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    #1

    Shot of rum vs cup of tea

    Hello,

    I have a question that is bizzare a little bit ...

    How would it sound to a native English speaker if I used (just for kicks) my shot of rum instead of the notorious my cup of tea in describing something I am not fond of or I do not like too much?

    "Well, chopping onions is not my shot of rum because I always cry in doing so."


    Thanks a lot.
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  1. teechar's Avatar
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    #2

    Re: Shot of rum vs cup of tea

    Unless there was a particular context to warrant this variation, I don't think it would work.
    Idioms are set phrases, and only a few have some accepted variations.

    For example, consider changing just "tea" to "coffee" in that idiom. "It's not really my cup of coffee." That doesn't really work for me.

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    #3

    Re: Shot of rum vs cup of tea

    On the other hand I can see it working in a comedy context. some of our best jokes, especially puns, work well because they take you by surprise. You think one meaning is coming up, momentarily, with a word and then suddenly realise that another meaning is there.
    I think the same can happen with idioms. The listener thinks a well known phrase is beginning and then it takes an unexpected turn. the result can be quite funny.
    The downside is that you could be so obscure that the listener doesn't understand your joke or just thinks you're weird, so perhaps you have to be careful!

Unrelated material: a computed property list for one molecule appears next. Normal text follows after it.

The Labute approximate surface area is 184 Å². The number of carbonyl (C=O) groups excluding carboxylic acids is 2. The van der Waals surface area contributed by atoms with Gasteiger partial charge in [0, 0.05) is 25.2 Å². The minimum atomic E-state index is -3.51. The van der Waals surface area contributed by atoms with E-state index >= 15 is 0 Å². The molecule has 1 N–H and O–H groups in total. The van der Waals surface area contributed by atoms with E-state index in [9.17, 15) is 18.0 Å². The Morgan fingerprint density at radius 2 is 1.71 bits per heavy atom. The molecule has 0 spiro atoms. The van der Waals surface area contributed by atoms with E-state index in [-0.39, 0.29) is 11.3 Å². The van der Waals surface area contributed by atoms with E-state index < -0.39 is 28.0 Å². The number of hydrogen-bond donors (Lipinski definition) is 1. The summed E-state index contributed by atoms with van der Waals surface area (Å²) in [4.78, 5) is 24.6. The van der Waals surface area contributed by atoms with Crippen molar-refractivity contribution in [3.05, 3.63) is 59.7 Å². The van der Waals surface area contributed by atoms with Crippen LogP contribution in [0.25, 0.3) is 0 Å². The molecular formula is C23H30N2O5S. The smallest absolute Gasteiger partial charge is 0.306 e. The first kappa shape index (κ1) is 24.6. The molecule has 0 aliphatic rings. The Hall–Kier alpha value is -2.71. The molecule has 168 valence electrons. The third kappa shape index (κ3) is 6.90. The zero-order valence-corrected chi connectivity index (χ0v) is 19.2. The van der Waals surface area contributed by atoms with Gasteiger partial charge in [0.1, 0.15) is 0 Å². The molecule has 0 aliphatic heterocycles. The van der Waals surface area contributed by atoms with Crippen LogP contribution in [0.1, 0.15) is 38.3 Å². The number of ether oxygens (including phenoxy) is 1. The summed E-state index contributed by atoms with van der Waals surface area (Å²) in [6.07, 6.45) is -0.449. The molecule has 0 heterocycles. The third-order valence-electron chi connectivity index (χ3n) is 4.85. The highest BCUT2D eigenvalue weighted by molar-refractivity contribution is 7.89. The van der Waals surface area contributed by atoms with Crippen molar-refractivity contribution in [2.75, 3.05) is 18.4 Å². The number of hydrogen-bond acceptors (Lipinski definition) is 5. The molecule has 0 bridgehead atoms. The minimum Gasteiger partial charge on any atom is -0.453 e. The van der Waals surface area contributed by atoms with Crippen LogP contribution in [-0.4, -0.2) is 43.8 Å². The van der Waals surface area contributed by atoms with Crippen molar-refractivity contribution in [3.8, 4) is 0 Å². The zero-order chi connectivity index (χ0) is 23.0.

2. Barb_D's Avatar
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    #4

    Re: Shot of rum vs cup of tea

    Additionally, I wouldn't use "cup of tea" there either.
    You'd use that for something that many people DO enjoy. Like "Horror movies really aren't my cup of tea" because obviously many people like horror movies.
    I don't know anyone who regards chopping onions as a recreational activity.

    You could say "I like to cook, but baking isn't really my cup of tea -- you have to be so precise in your measurements and I like to just wing it."

    I would have no idea what you meant if you changed your figure of speech there.
    I'm not a teacher, but I write for a living. Please don't ask me about 2nd conditionals, but I'm a safe bet for what reads well in (American) English.

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    #5

    Re: Shot of rum vs cup of tea

    Quote Originally Posted by Peedeebee View Post
    On the other hand I can see it working in a comedy context.

    Exactly. Definitely I am not going to use it in a formal conversation with people I do not know but my friends know me to be a funny character so I would use it as a comic paraphrase of the original idiom at a party, for example.
    Last edited by Johnyxxx; 04-Dec-2015 at 00:01.
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  3. Piscean's Avatar
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    #6

    Re: Shot of rum vs cup of tea

    You may find that your attempt at wit goes down like a plutonium feather.

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    #7

    Re: Shot of rum vs cup of tea

    ,or sticks out like a healed thumb.

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